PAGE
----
# syntax=docker/dockerfile:1
FROM ubuntu:latest
RUN apt-get -y update && apt-get install -y python

Docker recommends that you rebuild your Docker image regularly to prevent known vulnerabilities that have been addressed. When rebuilding, use the option --no-cache to avoid cache hits and to ensure a fresh download.

For example:

$ docker build --no-cache -t myImage:myTag myPath/

Consider the following best practices when rebuilding an image:

  • Each container should have only one responsibility.
  • Containers should be immutable, lightweight, and fast.
  • Don’t store data in your containers. Use a shared data store instead.
  • Containers should be easy to destroy and rebuild.
  • Use a small base image (such as Linux Alpine). Smaller images are easier to distribute.
  • Avoid installing unnecessary packages. This keeps the image clean and safe.
  • Avoid cache hits when building.
  • Auto-scan your image before deploying to avoid pushing vulnerable containers to production.
  • Analyze your images daily both during development and production for vulnerabilities. Based on that, automate the rebuilding of images if necessary.

For detailed best practices and methods for building efficient images, see Dockerfile best practices.

Check your image for vulnerabilities

In addition to following the best practices outlined on this page when developing images, it's also important to continuously analyze and evaluate the security posture of your images using vulnerability detection tools.

Docker tools come with features that help you to stay up to date about vulnerabilities that affect images that you build or use.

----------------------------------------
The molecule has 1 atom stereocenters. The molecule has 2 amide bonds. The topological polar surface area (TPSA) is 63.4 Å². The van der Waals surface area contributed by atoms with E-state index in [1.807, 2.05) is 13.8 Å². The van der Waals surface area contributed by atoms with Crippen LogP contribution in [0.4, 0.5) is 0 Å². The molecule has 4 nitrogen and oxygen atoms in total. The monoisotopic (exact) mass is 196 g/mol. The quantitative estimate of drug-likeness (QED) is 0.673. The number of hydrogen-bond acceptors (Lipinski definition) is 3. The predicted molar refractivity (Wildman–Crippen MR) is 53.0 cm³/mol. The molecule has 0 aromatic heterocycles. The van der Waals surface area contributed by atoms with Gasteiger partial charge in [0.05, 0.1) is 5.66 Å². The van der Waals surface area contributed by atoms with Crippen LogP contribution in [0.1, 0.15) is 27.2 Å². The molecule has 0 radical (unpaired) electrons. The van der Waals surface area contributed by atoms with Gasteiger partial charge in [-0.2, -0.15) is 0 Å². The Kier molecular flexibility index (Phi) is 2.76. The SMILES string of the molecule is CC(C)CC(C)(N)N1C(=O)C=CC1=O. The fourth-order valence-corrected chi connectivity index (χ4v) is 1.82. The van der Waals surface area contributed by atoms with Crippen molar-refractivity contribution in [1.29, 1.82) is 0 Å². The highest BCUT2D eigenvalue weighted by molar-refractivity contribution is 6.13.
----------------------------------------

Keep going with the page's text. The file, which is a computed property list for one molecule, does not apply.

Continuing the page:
• Docker Hub supports an automatic vulnerability scanning feature, which when enabled automatically scans images when you push them to a Docker Hub repository. Requires a Docker subscription.
  • Docker Hub also supports an early-access advanced image analysis feature, which extends the "core" vulnerability scanning solution with enhanced capabilities and more detailed and actionable insights.
  • For the CLI, there's the docker scout CLI plugin which lets you explore vulnerabilities for images using the terminal.
  • Docker Desktop has a detailed image view for images in your local image store, that visualizes all of the known vulnerabilities affecting an image.

All of these security features are powered by the same technology: Docker Scout. These features help you to achieve a holistic view of your supply chain security, and to provide actionable suggestions for what you can do to remediate those vulnerabilities.


Building secure images is a continuous process. Consider the recommendations and best practices highlighted in this guide to plan and build efficient, scalable, and secure images.

To summarize the topics covered in this guide:

  • Start with a base image that you trust. Pay attention to the Official image and Verified Publisher badges when you choose your base images.
  • Secure your code and its dependencies.
  • Select a minimal base image which contains only the required packages.
  • Use multi-stage builds to optimize your image.
  • Ensure you carefully monitor and manage the tools and dependencies you add to your image.
  • Ensure you scan images at multiple stages during your development lifecycle.
  • Check your images frequently for vulnerabilities.